Little more than minor condensation along the poles was ever achieved during field usage of the Summit Extreme. This includes a very wet trip in the Olympic National Park; despite constant drizzle, still air, two people in the tent, and keeping it completely sealed, very little condensing occurred in the tent and not enough to run down the sides (a huge difference from the condensation found on the large volume silnylon tent pitched next to us). Even during condensation testing in my backyard when I boiled water in the tent for 15 minutes (not recommended), the condensation was remarkably low and dried within 20 minutes after shutting off the stove.

By opening the rear vent and cracking the door, cross ventilation was sufficient for airing out the tent if one is forced to cook inside the tent (once again, not recommended). However, finding space for cooking is a different matter.

Insect Protection

The Summit Extreme tent is designed to survive bug season but not to be comfortable in it. The door has bug netting and the fabric is breathable. However, the tiny tent is just a step ahead of a bivy for comfort when being swarmed. The rear vent without netting makes it impossible to achieve cross-venting at these times. However, adding netting to this vent would make it impossible to adjust the vent from inside the tent, a compromise not acceptable with the focus of the Summit Extreme.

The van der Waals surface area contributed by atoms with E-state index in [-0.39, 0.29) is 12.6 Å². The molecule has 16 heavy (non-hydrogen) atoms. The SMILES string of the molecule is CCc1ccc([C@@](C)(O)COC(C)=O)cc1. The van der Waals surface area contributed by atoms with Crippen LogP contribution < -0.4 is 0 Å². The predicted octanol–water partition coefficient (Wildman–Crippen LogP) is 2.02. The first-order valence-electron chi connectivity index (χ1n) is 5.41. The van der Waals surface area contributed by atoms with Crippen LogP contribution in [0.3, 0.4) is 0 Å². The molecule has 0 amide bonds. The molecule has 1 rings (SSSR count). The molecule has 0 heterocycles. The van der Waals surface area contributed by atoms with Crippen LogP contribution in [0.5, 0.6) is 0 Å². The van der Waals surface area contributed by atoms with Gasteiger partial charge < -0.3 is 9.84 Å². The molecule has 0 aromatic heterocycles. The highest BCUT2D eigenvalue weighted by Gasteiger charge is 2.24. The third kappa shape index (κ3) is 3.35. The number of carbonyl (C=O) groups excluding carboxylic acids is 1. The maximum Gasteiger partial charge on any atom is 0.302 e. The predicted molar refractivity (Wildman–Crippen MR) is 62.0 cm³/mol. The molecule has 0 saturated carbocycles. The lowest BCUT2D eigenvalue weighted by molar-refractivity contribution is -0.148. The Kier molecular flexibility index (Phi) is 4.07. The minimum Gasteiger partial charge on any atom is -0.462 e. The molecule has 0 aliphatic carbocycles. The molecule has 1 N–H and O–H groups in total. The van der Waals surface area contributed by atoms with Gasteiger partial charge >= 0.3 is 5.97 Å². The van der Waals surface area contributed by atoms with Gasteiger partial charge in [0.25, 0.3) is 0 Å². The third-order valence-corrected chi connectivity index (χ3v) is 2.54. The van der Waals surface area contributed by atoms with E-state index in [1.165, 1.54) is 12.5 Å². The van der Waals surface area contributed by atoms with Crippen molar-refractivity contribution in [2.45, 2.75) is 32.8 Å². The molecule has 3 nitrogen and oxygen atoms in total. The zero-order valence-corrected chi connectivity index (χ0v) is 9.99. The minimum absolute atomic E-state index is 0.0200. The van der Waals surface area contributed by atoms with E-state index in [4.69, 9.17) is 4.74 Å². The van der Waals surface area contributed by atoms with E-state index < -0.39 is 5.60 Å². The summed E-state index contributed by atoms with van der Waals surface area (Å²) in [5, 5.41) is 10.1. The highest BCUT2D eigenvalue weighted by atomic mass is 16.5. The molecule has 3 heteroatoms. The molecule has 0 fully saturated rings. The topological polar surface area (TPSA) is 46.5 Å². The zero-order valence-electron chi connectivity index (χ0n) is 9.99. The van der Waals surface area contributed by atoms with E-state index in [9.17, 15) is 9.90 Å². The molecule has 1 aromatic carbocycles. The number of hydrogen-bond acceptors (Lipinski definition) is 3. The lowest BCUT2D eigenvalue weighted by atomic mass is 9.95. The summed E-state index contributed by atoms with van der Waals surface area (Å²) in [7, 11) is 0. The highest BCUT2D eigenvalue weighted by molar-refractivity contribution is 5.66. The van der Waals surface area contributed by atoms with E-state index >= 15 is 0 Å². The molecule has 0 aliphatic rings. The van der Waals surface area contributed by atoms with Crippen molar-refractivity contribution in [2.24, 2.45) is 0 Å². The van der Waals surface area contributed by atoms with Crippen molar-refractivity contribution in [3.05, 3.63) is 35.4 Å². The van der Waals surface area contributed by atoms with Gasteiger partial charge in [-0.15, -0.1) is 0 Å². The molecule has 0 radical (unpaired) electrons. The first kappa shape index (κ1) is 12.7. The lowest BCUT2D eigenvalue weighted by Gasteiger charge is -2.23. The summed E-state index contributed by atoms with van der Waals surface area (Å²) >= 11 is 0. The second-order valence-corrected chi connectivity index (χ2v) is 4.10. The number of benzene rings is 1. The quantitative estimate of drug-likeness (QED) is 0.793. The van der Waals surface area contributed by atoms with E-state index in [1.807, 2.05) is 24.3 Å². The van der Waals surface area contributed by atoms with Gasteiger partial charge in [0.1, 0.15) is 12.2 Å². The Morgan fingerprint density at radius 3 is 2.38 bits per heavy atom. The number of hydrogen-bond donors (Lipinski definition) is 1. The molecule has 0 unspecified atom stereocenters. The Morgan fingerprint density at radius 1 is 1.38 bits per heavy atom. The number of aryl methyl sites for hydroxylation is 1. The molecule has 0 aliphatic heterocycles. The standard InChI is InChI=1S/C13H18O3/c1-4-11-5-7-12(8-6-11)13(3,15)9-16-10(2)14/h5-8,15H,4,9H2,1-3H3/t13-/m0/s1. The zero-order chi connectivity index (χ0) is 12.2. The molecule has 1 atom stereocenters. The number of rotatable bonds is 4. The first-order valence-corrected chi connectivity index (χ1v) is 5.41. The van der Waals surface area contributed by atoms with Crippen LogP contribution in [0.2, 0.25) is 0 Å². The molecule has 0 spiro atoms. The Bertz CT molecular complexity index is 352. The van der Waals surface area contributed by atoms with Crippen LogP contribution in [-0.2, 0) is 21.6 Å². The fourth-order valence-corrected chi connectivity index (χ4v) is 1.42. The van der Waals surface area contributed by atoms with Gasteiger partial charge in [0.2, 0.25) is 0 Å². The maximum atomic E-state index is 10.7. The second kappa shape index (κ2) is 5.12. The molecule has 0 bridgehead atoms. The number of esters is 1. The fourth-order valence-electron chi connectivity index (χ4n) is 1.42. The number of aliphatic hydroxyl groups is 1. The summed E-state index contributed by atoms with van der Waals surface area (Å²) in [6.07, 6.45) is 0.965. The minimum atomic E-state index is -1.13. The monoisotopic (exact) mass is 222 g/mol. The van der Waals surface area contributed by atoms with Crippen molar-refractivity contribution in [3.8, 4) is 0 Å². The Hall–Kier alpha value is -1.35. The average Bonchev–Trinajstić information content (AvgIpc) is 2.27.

While on a climbing trip, I fell hard on the tent while walking on ice in my boot liners, breaking a pole insert (which are half the strength of the carbon poles). I ended the trip fine and Easton had a new section to me in just three days, no questions asked. Believe me - this was not the fault of the pole. It is interesting to note that it was not the carbon pole that snapped but the aluminum insert, proving the strength of the carbon shafts.

The Gore-Tex fabric is very tough, both inside and out, and showed zero wear after several months of field testing. Even when a sharp piece of aluminum shoved into the tent fabric from the broken pole, I was amazed that no damaged occurred. Same goes with the floor which shows no wear despite being pitched directly on ice and rock on many occasions. This tent will last through many tough summit bids.